[hahrt-land, -luhnd]
Heartland is used in geography to refer to the central areas of a country. This occurs in many nations and areas, such as Eurasia and the United States.


Heartland as a geopolitical term was originally created by Sir Halford Mackinder in his address, The Geographical Pivot of History, to the Royal Geographic Society.

Heartland refers to the continuous landmass of Eurasia measuring more than 21 million square miles (54 million km²). This landmass contains no waterways to the ocean and is contained by the Arctic ice cap and drainage to the north, the monsoon lands along the Pacific Ocean and the Indian Ocean, the Near East or land of the Five Seas, and Europe. This landmass is remote and inaccessible to its periphery. Mackinder argued in his address that this was the strategic region of the foremost importance in the World.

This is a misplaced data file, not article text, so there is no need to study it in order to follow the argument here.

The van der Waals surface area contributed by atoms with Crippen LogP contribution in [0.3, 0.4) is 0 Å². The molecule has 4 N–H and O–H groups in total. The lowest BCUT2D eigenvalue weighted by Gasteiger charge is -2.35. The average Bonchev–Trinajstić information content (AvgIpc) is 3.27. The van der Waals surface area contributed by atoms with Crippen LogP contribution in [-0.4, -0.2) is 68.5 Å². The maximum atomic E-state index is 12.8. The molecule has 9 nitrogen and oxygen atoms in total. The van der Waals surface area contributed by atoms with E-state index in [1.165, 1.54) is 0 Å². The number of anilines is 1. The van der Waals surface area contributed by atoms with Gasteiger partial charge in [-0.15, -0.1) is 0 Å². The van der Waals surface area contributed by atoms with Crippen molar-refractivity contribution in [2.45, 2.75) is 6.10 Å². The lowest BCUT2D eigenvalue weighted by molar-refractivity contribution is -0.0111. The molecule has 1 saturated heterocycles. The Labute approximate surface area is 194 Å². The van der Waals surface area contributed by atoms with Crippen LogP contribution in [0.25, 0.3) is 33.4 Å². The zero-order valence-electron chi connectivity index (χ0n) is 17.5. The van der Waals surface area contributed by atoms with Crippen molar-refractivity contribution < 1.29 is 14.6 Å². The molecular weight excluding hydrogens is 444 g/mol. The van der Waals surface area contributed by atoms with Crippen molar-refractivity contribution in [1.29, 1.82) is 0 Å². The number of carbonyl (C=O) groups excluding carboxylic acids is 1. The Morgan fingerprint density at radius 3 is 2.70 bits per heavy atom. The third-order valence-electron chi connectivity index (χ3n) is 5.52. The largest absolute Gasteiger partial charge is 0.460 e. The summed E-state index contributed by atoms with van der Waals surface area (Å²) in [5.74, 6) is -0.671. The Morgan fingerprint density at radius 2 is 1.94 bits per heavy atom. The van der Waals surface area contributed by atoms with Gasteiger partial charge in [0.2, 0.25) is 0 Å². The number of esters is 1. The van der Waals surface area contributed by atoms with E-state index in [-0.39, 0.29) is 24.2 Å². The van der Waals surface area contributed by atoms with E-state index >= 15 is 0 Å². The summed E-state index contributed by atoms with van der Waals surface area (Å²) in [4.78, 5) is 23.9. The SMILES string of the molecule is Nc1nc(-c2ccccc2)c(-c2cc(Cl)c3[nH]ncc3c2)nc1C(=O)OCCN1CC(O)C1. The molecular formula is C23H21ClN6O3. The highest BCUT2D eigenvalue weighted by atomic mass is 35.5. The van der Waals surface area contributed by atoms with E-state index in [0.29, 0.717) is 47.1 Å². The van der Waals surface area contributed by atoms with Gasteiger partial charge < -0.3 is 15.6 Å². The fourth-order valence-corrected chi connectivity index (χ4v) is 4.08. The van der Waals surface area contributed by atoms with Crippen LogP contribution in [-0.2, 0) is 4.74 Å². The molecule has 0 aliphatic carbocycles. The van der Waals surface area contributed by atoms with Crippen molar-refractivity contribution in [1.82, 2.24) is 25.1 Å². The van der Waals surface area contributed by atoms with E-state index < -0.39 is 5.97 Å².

The term heartland was important in the writings of Adolf Hitler's geopolitical mentor Karl Haushofer, who greatly influenced Hitler's concept of lebensraum which he advanced in Mein Kampf, and formed the basis of the eventual establishment of Hitler's New Order--i.e., that it is necessary for Nazi Germany to control the heartland of Eurasia by successfully completing the conquest of Russia.

The term is used by United States geopolitician Zbigniew Brzezinski in his writings.

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